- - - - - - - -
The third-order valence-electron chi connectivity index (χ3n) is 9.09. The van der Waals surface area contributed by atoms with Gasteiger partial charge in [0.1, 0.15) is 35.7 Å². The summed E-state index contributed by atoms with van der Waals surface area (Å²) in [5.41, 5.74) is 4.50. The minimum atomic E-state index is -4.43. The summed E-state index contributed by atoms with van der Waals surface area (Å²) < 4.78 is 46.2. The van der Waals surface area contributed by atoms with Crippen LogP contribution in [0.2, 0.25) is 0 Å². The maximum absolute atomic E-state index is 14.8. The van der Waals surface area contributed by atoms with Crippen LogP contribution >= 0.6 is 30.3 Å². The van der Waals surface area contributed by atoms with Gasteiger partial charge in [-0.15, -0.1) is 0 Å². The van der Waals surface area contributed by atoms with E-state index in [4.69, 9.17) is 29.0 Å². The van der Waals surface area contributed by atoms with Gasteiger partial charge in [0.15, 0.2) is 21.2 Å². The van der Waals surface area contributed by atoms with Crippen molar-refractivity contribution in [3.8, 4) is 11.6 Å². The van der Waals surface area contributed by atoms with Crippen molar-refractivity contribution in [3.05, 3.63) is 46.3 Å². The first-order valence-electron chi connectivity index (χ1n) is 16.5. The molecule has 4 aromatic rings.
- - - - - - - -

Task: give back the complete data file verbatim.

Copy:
The third-order valence-electron chi connectivity index (χ3n) is 9.09. The van der Waals surface area contributed by atoms with Gasteiger partial charge in [0.1, 0.15) is 35.7 Å². The summed E-state index contributed by atoms with van der Waals surface area (Å²) in [5.41, 5.74) is 4.50. The minimum atomic E-state index is -4.43. The summed E-state index contributed by atoms with van der Waals surface area (Å²) < 4.78 is 46.2. The van der Waals surface area contributed by atoms with Crippen LogP contribution in [0.2, 0.25) is 0 Å². The maximum absolute atomic E-state index is 14.8. The van der Waals surface area contributed by atoms with Crippen LogP contribution >= 0.6 is 30.3 Å². The van der Waals surface area contributed by atoms with Gasteiger partial charge in [-0.15, -0.1) is 0 Å². The van der Waals surface area contributed by atoms with E-state index in [4.69, 9.17) is 29.0 Å². The van der Waals surface area contributed by atoms with Gasteiger partial charge in [0.15, 0.2) is 21.2 Å². The van der Waals surface area contributed by atoms with Crippen molar-refractivity contribution in [3.8, 4) is 11.6 Å². The van der Waals surface area contributed by atoms with Crippen molar-refractivity contribution in [3.05, 3.63) is 46.3 Å². The first-order valence-electron chi connectivity index (χ1n) is 16.5. The molecule has 4 aromatic rings.